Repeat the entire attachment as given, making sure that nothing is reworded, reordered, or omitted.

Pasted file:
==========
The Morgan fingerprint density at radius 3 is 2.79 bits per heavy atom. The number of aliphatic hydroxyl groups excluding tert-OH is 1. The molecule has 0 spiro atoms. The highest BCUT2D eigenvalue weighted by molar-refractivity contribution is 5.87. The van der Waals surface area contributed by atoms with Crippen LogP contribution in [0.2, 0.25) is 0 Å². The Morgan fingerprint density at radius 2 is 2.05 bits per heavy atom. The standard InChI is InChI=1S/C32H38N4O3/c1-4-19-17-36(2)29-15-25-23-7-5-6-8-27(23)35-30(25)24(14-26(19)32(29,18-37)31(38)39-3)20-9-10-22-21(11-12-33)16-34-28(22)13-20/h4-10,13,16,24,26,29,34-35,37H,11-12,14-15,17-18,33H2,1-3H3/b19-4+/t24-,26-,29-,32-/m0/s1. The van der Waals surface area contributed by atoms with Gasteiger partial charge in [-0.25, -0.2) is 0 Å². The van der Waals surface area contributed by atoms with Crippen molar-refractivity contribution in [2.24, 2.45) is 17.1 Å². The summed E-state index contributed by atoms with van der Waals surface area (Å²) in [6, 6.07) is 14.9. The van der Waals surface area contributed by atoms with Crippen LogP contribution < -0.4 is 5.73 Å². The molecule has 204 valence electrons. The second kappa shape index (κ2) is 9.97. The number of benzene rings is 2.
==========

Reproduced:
The Morgan fingerprint density at radius 3 is 2.79 bits per heavy atom. The number of aliphatic hydroxyl groups excluding tert-OH is 1. The molecule has 0 spiro atoms. The highest BCUT2D eigenvalue weighted by molar-refractivity contribution is 5.87. The van der Waals surface area contributed by atoms with Crippen LogP contribution in [0.2, 0.25) is 0 Å². The Morgan fingerprint density at radius 2 is 2.05 bits per heavy atom. The standard InChI is InChI=1S/C32H38N4O3/c1-4-19-17-36(2)29-15-25-23-7-5-6-8-27(23)35-30(25)24(14-26(19)32(29,18-37)31(38)39-3)20-9-10-22-21(11-12-33)16-34-28(22)13-20/h4-10,13,16,24,26,29,34-35,37H,11-12,14-15,17-18,33H2,1-3H3/b19-4+/t24-,26-,29-,32-/m0/s1. The van der Waals surface area contributed by atoms with Gasteiger partial charge in [-0.25, -0.2) is 0 Å². The van der Waals surface area contributed by atoms with Crippen molar-refractivity contribution in [2.24, 2.45) is 17.1 Å². The summed E-state index contributed by atoms with van der Waals surface area (Å²) in [6, 6.07) is 14.9. The van der Waals surface area contributed by atoms with Crippen LogP contribution < -0.4 is 5.73 Å². The molecule has 204 valence electrons. The second kappa shape index (κ2) is 9.97. The number of benzene rings is 2.